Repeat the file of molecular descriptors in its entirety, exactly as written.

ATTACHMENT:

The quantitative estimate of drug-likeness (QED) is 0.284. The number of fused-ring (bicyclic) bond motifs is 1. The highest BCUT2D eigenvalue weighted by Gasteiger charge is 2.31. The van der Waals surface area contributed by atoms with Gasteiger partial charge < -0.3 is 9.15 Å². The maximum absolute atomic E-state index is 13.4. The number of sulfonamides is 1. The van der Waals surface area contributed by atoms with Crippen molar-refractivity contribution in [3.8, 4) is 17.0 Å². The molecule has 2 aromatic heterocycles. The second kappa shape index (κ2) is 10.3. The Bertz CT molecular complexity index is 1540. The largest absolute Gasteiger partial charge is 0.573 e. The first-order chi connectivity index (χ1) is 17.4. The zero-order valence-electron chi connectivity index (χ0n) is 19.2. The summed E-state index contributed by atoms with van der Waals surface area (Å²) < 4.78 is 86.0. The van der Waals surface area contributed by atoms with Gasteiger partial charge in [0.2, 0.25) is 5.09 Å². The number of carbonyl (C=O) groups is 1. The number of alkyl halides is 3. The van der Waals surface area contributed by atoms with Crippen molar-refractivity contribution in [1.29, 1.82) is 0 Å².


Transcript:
The quantitative estimate of drug-likeness (QED) is 0.284. The number of fused-ring (bicyclic) bond motifs is 1. The highest BCUT2D eigenvalue weighted by Gasteiger charge is 2.31. The van der Waals surface area contributed by atoms with Gasteiger partial charge < -0.3 is 9.15 Å². The maximum absolute atomic E-state index is 13.4. The number of sulfonamides is 1. The van der Waals surface area contributed by atoms with Crippen molar-refractivity contribution in [3.8, 4) is 17.0 Å². The molecule has 2 aromatic heterocycles. The second kappa shape index (κ2) is 10.3. The Bertz CT molecular complexity index is 1540. The largest absolute Gasteiger partial charge is 0.573 e. The first-order chi connectivity index (χ1) is 17.4. The zero-order valence-electron chi connectivity index (χ0n) is 19.2. The summed E-state index contributed by atoms with van der Waals surface area (Å²) < 4.78 is 86.0. The van der Waals surface area contributed by atoms with Gasteiger partial charge in [0.2, 0.25) is 5.09 Å². The number of carbonyl (C=O) groups is 1. The number of alkyl halides is 3. The van der Waals surface area contributed by atoms with Crippen molar-refractivity contribution in [1.29, 1.82) is 0 Å².